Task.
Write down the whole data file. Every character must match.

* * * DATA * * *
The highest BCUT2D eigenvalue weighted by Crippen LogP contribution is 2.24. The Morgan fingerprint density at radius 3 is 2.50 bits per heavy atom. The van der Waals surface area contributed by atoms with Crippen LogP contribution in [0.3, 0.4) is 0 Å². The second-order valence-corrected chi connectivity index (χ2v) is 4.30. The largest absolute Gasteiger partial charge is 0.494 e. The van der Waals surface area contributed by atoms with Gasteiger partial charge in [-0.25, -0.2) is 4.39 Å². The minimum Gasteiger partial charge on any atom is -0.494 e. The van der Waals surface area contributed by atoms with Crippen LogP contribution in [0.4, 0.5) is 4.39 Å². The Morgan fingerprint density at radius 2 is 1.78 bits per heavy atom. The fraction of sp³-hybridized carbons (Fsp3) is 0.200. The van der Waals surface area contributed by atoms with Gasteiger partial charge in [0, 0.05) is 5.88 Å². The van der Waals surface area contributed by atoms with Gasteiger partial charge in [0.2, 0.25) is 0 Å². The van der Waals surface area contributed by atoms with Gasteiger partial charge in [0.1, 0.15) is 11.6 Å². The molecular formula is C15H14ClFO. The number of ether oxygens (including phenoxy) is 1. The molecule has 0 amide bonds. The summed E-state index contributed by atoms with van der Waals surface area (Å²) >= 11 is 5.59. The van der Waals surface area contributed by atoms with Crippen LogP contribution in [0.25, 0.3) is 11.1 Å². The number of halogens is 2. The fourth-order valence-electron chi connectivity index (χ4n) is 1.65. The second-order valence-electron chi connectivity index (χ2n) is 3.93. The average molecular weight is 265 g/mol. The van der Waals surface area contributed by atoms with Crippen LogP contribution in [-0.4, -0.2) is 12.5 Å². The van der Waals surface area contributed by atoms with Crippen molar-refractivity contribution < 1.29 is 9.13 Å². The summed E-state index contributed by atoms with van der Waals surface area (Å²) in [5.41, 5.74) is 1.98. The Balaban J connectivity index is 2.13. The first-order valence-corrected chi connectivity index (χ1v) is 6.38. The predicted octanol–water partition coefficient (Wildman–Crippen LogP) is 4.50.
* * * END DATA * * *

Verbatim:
The highest BCUT2D eigenvalue weighted by Crippen LogP contribution is 2.24. The Morgan fingerprint density at radius 3 is 2.50 bits per heavy atom. The van der Waals surface area contributed by atoms with Crippen LogP contribution in [0.3, 0.4) is 0 Å². The second-order valence-corrected chi connectivity index (χ2v) is 4.30. The largest absolute Gasteiger partial charge is 0.494 e. The van der Waals surface area contributed by atoms with Gasteiger partial charge in [-0.25, -0.2) is 4.39 Å². The minimum Gasteiger partial charge on any atom is -0.494 e. The van der Waals surface area contributed by atoms with Crippen LogP contribution in [0.4, 0.5) is 4.39 Å². The Morgan fingerprint density at radius 2 is 1.78 bits per heavy atom. The fraction of sp³-hybridized carbons (Fsp3) is 0.200. The van der Waals surface area contributed by atoms with Gasteiger partial charge in [0, 0.05) is 5.88 Å². The van der Waals surface area contributed by atoms with Gasteiger partial charge in [0.2, 0.25) is 0 Å². The van der Waals surface area contributed by atoms with Gasteiger partial charge in [0.1, 0.15) is 11.6 Å². The molecular formula is C15H14ClFO. The number of ether oxygens (including phenoxy) is 1. The molecule has 0 amide bonds. The summed E-state index contributed by atoms with van der Waals surface area (Å²) >= 11 is 5.59. The van der Waals surface area contributed by atoms with Crippen LogP contribution in [0.25, 0.3) is 11.1 Å². The number of halogens is 2. The fourth-order valence-electron chi connectivity index (χ4n) is 1.65. The second-order valence-electron chi connectivity index (χ2n) is 3.93. The average molecular weight is 265 g/mol. The van der Waals surface area contributed by atoms with Crippen LogP contribution in [-0.4, -0.2) is 12.5 Å². The van der Waals surface area contributed by atoms with Crippen molar-refractivity contribution < 1.29 is 9.13 Å². The summed E-state index contributed by atoms with van der Waals surface area (Å²) in [5.41, 5.74) is 1.98. The Balaban J connectivity index is 2.13. The first-order valence-corrected chi connectivity index (χ1v) is 6.38. The predicted octanol–water partition coefficient (Wildman–Crippen LogP) is 4.50.